Floors may be designed for 150 pounds per square foot (psf) live load to allow the arrangement
of standard full-height shelving anywhere in the library. Since future growth may require shelving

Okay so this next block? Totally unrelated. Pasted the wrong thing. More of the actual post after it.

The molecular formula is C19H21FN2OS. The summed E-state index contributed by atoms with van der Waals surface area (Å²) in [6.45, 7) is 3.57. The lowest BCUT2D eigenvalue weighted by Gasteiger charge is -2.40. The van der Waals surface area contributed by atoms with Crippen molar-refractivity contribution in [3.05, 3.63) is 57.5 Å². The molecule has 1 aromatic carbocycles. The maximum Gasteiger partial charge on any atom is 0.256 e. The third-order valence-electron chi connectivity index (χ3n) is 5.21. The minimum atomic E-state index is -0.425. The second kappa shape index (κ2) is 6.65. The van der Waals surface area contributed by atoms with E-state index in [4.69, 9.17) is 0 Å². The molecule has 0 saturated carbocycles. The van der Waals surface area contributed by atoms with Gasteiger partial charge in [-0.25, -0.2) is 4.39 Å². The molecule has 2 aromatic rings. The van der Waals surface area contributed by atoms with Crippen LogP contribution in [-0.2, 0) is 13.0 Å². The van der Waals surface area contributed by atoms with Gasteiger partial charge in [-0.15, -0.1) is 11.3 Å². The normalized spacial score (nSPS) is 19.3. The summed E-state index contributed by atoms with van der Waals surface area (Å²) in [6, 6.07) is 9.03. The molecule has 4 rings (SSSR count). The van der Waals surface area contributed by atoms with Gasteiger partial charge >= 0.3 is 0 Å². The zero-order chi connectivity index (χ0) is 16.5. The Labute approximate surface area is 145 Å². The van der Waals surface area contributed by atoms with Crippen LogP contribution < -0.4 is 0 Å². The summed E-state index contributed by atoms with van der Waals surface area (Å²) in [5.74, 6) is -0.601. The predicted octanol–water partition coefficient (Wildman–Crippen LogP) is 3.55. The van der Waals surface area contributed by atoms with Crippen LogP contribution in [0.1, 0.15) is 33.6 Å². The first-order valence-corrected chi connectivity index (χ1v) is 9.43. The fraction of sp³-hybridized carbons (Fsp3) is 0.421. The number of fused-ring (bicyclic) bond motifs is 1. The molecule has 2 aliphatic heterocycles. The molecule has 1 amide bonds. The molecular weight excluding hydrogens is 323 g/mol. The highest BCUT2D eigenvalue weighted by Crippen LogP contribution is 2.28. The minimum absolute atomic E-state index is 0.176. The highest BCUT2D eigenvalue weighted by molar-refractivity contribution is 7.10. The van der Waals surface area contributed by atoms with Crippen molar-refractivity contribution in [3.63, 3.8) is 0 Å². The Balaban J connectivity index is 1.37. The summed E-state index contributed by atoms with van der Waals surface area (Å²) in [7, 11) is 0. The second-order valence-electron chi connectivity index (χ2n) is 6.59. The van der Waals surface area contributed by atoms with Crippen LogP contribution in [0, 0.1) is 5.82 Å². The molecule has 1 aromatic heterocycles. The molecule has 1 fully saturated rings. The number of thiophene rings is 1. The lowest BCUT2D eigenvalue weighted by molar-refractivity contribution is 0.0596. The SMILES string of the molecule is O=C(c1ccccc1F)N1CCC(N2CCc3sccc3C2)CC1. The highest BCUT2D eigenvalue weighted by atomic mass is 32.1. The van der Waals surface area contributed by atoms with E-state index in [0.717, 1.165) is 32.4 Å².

horizontally. perimeter barriers and blast resistance. physical composition of archived material.e. the latter having better insulation properties. They should be of a weight and size that allows all personnel to handle them. easily accessible. air pollution. and is resistant to corrosion and hail. Flat roofs should be avoided as they may allow water to collect in pools and subsequently enter the building. The roof cavity should be sealedwith good insulation rating If the building is located in a cyclone zone. 6.. Structural loading should consider wet weight of stored materials in the event of sprinkler activation. Sealing reduces air filtration. 7. Compact shelving houses a greater quantity of media than standard shelving. it should be constructed to withstand potential wind of more than 300 kilometres (180 miles) per hour. at least 12° or more. The roof should be pitched. entrance screening. However. The roof should be steel. and if the person handling them has been trained in their use. 9. and the amount of particulates in the air. access control and intrusion detection. The building should be well insulated for protection against rapid fluctuation of temperature and humidity. i. It is generally less expensive to increase building height than footprint area for the same amount of volume of stored materials. The eaves should overhang the walls by at least 600–900 mm (2–3 feet) to aid water run-off and reduce the impact of heat on the walls during summer. Utilize site barriers and setback distance. Do not rely on small plastic fire extinguishers such as those suitable for home use. Extinguishers should be high-pressure water or dry powder with a minimum classification of II A:10B:C. 150 psf design loads will allow the standard full-height shelving to be placed anywhere without being concerned about potential structural damage from excessive point loads caused by overloaded shelves.to be relocated. Secured visitor/researcher office(s) to view archival materials: consider several "eyes-on" security vantage points. and minimized exposed glazing. the heating and cooling load. The exterior walls should be rendered and painted with a light colour paint to help reflect heat and improve water resistance. as opposed to standard shelving. open areas that allow for easy visual detection by occupants. and frequency of use/access to stored materials. for rapid rainwater run-off. compartmentalization of storage areas to limit involved area of catastrophic loss in case of fire or system failure Configuration of storage spaces will be dependent on size and nature of objects to be stored: flat or volumetric. Wall-mounted fire hoses Ability for fire fighters to access fires and adequately ventilate heat and smoke. viewing glass from office reception and from nearby administrative office areas and/or CCTV cameras The number of doors should be kept to a minimum. Insulation is best achieved by sealing the building with caulk and weatherstripping to make it weatherresistant. pest access. Doors should not be recessed so that they cannot be directly observed. or for largest objects being stored . This is especially true in consideration of planning for future expansion of storage space. In tropical areas a mould inhibitor should be added to the paint. to be placed anywhere. lightweight and strong. Fire doors should open only from the inside and external doors in the storage area should be limited to emergency exits. The walls should be built with bricks (if available) or concrete blocks. increasing the design load to 300 psf allows highdensity compact shelving. 10. They should be reinforced with a steel plate and have pick resistant dead-bolt locks. the proper type for the fire. Corridor and door widths sufficient for two carts to pass each other. Fire extinguishers are the first weapon against small fires. package screening and control. 8. They can only be effective if they are: in working order. provision for archives expansion—vertically.